But I'm more interested in the information about different levels of qualification, and am considering some sort of system on my layout. It won't be as rigid as the prototype, obviously, and will also depend on who is there. But by having fully qualified conductors on a given job, I know that they'll be able to help the less experienced crew assigned as engineers. 

But consider a different scenario. Chris, Dale and I like to have the momentum very high on our locomotives. But not all operators are familiar with that approach, and some just don't like it. The Dispatcher could have a notation of these preferences (qualifications) and when it's time to assign power to a train, they can take this preference into account.

This could be much like the prototype in the transition era, too. Not everybody was qualified on steam, and that may be the case on your layout as well.

There are other aspects that you could incorporate as well. To start with, it's not uncommon for trains to run late on a model railroad. Inspections and maintenance take time, and you could take that into account when assigning locomotives. On the NH, most trains have assigned locomotives, and the inspection/maintenance is factored into those assignments. But trains running late, or mechanical problems, affect that. There are a number of ways that could be simulated on your layout without greatly complicating things.

Beautiful New Parlor Cars...TOPS in Passenger Comfort

An article detailing the new stainless steel parlor cars, the first delivered on June 4, and the rest by the end of August.

The Stanley Idea!

An article on Stanley Home Products. No, not Stanley Works in New Britain, but a company in Easthampton, MA. A company that sells via home parties, they provide entertainment (a magic show, singing, a bit of vaudeville, etc.) and the host sells the products. Headquartered in Westfield, but their plant is in Easthampton.
  • They receive a monthly average of 4,244,879 pounds of handles, bottles, cans, chemicals (some by tank car), bristles, Carnauba wax, and wire.
  • They ship a monthly average of 3,372,680 lbs of finished products, brushes, mops, waxes, polishes, and other household brushes and chemicals, to nine distribution centers: Atlanta, Trenton, Zanesville, Dubuque, Kalamazoo, Tulsa, Seattle, and Oakland.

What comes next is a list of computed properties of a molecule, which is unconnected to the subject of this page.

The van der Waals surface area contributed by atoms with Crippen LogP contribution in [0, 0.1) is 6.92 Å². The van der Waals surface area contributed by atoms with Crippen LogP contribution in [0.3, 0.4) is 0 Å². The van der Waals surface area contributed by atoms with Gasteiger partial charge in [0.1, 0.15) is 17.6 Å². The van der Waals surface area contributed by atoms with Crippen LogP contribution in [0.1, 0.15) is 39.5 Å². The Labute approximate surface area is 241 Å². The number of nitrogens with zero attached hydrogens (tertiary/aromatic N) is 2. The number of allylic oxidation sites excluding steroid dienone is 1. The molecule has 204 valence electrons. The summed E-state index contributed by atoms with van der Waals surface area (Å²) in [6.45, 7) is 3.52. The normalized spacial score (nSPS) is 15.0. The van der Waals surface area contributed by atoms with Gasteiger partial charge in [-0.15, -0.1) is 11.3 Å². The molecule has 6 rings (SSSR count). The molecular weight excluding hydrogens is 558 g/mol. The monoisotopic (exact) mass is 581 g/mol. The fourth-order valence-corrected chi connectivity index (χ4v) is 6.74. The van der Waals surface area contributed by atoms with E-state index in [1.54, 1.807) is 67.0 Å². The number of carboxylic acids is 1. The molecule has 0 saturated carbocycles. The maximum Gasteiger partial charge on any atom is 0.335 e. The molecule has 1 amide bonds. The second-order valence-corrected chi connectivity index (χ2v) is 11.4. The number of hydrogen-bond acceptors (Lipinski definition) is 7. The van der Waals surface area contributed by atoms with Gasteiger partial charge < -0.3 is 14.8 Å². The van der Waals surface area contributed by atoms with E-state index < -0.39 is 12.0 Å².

This is great information for me when setting up waybills for the NY/YN freights. I just wish they had published a lot more of these types of articles. Some of these would probably route B&A at Westfield, or B&M at Northampton. But cars would route over the New Haven and through New Britain.

Traffic Highlights

  • Received the last of 103 new coaches on May 4, 1948 and in operation on most Shoreline trains, some Springfield trains, plus the Naugatuck and Cape Cod operations.
  • Delivery of 50 parlor cars started in June, and should be completed by end of August. Ten diners, fifteen grill cars, and two observation-lounge cars by end of year, and twenty-seven sleeping cars in early 1949. (I didn't check to see if this delivery schedule was kept).
  • Berkshire passenger trains north of Danbury and the Naugatuck line are all dieselized with DERS-2b locomotives, and passenger service on the Highland line between Boston and Hartford-Waterbury will be dieselized in the near future.
  • Summer seasonal trains include the East Wind, Down Easter, Bar Harbor Express, Valley Express, North Wind, White Mountains Express, the Day Cape Codder, the Neptune, the Night Cape Codder, and the Housatonic Express.
  • Operating revenues for May are up by 9% year over year, with passenger revenues down by 3% and freight up by 17%. and the figures are expected to be the same for July.

Train Travel Made Easy

An article about marketing passenger service. There is also a list of all of the trains that are assigned the 8600-series stainless steel coaches at that time.

And that's it for this issue.